Access the full text.
Sign up today, get DeepDyve free for 14 days.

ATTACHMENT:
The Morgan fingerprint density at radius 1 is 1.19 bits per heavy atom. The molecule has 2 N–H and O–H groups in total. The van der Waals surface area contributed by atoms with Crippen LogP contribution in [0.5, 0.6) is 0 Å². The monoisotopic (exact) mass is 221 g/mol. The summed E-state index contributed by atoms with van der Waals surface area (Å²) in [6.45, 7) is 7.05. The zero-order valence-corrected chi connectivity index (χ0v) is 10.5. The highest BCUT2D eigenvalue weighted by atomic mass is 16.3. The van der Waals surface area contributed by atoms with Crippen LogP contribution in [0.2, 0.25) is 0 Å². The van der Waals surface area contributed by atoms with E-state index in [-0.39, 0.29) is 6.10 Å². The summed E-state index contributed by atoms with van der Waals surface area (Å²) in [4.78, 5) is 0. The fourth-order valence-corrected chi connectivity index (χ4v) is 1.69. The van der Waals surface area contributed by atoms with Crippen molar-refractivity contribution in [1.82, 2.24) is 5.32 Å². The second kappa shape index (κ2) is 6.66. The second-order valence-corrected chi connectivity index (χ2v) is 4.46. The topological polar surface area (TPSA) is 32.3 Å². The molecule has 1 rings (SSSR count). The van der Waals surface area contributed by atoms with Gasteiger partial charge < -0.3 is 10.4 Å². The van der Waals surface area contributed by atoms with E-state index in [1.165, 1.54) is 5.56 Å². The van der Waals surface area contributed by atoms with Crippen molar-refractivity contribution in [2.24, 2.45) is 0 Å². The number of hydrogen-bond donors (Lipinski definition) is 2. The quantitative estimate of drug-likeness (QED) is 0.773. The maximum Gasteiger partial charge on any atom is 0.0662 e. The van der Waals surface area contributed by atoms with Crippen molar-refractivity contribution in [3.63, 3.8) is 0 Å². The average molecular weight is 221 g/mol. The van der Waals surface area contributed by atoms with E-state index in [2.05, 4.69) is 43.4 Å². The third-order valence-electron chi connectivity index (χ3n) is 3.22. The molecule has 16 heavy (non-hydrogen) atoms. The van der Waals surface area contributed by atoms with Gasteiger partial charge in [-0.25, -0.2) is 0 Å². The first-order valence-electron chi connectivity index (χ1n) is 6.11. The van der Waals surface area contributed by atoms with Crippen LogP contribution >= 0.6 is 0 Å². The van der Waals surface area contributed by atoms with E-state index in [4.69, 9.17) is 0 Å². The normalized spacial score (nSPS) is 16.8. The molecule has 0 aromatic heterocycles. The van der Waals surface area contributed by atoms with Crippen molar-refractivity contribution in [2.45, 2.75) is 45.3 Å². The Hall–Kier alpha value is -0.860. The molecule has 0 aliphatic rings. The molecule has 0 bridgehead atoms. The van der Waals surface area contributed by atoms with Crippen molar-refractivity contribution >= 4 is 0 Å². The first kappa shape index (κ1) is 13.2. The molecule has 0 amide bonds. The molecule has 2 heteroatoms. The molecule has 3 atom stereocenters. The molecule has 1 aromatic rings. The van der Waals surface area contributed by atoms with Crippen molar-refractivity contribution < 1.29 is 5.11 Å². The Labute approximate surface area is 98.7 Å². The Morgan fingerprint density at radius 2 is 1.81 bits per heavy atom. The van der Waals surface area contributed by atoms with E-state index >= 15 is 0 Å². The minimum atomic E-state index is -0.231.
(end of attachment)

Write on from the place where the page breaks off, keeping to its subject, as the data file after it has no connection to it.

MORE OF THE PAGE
References for this paper are not available at this time. We will be adding them shortly, thank you for your patience.